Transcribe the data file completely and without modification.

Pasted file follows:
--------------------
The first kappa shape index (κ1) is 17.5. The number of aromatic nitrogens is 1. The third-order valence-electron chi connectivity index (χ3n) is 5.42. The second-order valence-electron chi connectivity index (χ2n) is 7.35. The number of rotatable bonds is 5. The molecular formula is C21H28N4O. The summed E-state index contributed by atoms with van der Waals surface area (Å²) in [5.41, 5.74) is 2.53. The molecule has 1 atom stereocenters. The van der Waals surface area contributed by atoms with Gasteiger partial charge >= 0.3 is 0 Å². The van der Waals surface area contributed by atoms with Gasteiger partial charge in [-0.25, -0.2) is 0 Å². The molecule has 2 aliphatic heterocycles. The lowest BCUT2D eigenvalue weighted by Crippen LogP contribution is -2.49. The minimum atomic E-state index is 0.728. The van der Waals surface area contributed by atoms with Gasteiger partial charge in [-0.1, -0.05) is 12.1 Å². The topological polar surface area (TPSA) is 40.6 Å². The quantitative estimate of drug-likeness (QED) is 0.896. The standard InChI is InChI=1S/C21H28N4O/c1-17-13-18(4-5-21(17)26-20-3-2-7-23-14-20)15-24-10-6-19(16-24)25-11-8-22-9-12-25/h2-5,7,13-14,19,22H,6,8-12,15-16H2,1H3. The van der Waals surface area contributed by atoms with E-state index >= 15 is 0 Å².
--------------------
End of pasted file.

The first kappa shape index (κ1) is 17.5. The number of aromatic nitrogens is 1. The third-order valence-electron chi connectivity index (χ3n) is 5.42. The second-order valence-electron chi connectivity index (χ2n) is 7.35. The number of rotatable bonds is 5. The molecular formula is C21H28N4O. The summed E-state index contributed by atoms with van der Waals surface area (Å²) in [5.41, 5.74) is 2.53. The molecule has 1 atom stereocenters. The van der Waals surface area contributed by atoms with Gasteiger partial charge >= 0.3 is 0 Å². The van der Waals surface area contributed by atoms with Gasteiger partial charge in [-0.25, -0.2) is 0 Å². The molecule has 2 aliphatic heterocycles. The lowest BCUT2D eigenvalue weighted by Crippen LogP contribution is -2.49. The minimum atomic E-state index is 0.728. The van der Waals surface area contributed by atoms with Gasteiger partial charge in [-0.1, -0.05) is 12.1 Å². The topological polar surface area (TPSA) is 40.6 Å². The quantitative estimate of drug-likeness (QED) is 0.896. The standard InChI is InChI=1S/C21H28N4O/c1-17-13-18(4-5-21(17)26-20-3-2-7-23-14-20)15-24-10-6-19(16-24)25-11-8-22-9-12-25/h2-5,7,13-14,19,22H,6,8-12,15-16H2,1H3. The van der Waals surface area contributed by atoms with E-state index >= 15 is 0 Å².